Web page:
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Measuring What Matters – The Latest On Australia’s Wellbeing Framework

With the recent release of Australia’s wellbeing framework plans, My Mind News takes a closer look at what is being proposed.

Measuring what matters

Last month, Australia’s Commonwealth Treasury released its latest Measuring What Matters statement, marking an important step towards better government decision-making and a shared vision for the Australian population. But it is only the first step.

Australia’s Treasurer Jim Chalmers had long talked about broadening the country’s measures of success beyond the traditional ones of Gross Domestic Product (GDP), inflation, and unemployment.

The wellbeing framework announced in July attempts to bring those ideas into being. The need for different economic thinking is demonstrated in many ways, including the current housing crisis, worsening climate change, biodiversity loss, and increased financial stress and mental illness.

The new Framework consists of a dashboard of 50 indicators, grouped under five themes, which seek to broaden Australia’s collective ambition beyond things such as GDP.

A new national wellbeing framework

Developing a wellbeing framework aligns Australia with many forward-thinking democracies, including the five members of the Wellbeing Economy government partnership: Finland, Iceland, New Zealand, Scotland, and Wales.

However, creating such an economy requires more than a dashboard.

The Wellbeing Economy Alliance, a global collaboration of people and organizations working for a wellbeing economy, has developed five “tests” of a genuine wellbeing economy –

  • Does the economy provide everyone with what is needed to live a life of dignity and purpose?
  • Does the economy restore, protect, and cherish the natural environment, and is the economy guided by the principles of interconnection and indivisibility of human, animal, plant, and environmental health?
  • Does the economy value activities and behaviors by contributing to social and ecological wellbeing?
  • Is the economy designed to ensure a just distribution of income, wealth, power, and time?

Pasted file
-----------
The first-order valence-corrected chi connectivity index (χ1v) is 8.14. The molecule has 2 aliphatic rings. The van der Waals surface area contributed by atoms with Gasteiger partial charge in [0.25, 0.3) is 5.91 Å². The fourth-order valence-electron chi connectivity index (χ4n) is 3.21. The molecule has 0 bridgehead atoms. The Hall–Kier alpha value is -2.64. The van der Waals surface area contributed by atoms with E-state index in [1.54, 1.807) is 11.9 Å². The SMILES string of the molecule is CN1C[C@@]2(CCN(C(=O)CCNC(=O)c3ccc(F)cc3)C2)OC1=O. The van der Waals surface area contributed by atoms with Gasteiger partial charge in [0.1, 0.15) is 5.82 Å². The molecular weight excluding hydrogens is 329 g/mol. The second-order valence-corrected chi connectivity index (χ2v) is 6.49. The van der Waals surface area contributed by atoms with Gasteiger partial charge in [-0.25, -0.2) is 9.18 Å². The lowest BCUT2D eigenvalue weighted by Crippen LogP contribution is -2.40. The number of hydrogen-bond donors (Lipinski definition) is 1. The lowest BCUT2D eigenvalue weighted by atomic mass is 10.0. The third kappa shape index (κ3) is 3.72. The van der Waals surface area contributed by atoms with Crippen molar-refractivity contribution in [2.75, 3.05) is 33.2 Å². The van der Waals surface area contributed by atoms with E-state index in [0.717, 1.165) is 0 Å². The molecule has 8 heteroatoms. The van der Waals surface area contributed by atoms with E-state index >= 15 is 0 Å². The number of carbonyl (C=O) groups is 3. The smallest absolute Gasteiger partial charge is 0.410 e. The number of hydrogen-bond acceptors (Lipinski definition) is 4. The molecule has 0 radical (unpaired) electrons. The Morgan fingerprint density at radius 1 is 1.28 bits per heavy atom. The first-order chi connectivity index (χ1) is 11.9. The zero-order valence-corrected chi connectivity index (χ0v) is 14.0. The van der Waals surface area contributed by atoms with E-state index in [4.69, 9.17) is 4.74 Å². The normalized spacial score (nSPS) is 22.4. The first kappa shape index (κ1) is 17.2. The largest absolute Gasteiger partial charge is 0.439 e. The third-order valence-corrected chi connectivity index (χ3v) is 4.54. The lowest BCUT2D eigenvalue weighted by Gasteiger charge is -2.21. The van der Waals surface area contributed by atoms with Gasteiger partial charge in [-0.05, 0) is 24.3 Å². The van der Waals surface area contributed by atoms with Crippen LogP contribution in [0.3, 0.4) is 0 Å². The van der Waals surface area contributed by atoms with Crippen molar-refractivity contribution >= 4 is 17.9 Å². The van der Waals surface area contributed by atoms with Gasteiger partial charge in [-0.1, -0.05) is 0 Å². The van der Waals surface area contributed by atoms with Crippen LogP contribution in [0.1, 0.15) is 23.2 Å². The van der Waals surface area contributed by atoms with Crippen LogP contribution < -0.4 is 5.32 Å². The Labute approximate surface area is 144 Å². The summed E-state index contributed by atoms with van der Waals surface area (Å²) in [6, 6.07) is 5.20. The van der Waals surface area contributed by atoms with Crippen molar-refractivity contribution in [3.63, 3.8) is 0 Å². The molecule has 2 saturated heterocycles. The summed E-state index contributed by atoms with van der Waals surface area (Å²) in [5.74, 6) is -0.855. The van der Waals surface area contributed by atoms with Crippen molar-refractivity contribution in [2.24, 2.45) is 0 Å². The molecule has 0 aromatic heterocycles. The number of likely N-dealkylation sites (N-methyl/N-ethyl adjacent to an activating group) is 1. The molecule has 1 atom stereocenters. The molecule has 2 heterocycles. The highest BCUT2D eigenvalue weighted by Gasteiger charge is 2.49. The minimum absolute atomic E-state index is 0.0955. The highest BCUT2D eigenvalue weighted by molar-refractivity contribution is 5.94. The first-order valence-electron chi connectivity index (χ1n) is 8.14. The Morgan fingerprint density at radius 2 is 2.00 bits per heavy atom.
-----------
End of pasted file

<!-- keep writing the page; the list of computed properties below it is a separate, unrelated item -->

• Is the shape and form of the economy locally rooted and determined by people’s active voices?

From metrics to meaningful change

Encouragingly, the statement says measurement is only the beginning. It tells the next step will be integrating the Framework into decision-making.

“Consistent with our international counterparts, we will seek opportunities to embed the Framework into government decision-making. This will involve guidance for agencies to inform policy development and evaluation.”

This won’t be easy. While the metrics in the Framework will help track progress and spark action aimed at reversing negative trends and building on successes, international examples tell us it’s hard to use a framework created from 50 different metrics to determine what to do.

It can turn compliance into a box-ticking exercise when what’s really needed is a paradigm shift.

Learning from others’ failures and successes

Wales found a way around this through a national conversation that eventually led to the Wellbeing of Future Generations (Wales) Act 2015. That act requires public bodies to use sustainable development as a guiding principle and to work to achieve seven goals that reflect the values and aspirations of the Welsh people.

Those goals include prosperity, resilience, health, equality, global responsibility, cultural vibrancy, and connection – not dissimilar to the themes in Measuring What Matters. The Welsh goals differ from those in Australia’s Measuring What Matters statement. They have a democratic mandate, and all Welsh public authorities are legally obligated to work towards achieving all of them.

Realizing the potential of Measuring What Matters will require the support and vigilance of the Australian people. Australians and the government must be willing to experiment and sometimes fail. It took Wales three attempts at developing a wellbeing framework before it landed on the Wellbeing of Future Generations Act.

It is encouraging that the Australian Treasury and the Treasurer are openly saying that what was released last month is only the start of a conversation about measures of progress. Measuring what matters, when the people have been robustly engaged in defining what matters, is a vital precondition for the economic system change Australia needs.

What do you think about a national wellbeing framework? Do you believe that such plans can make a difference? Tell us more in the comments.

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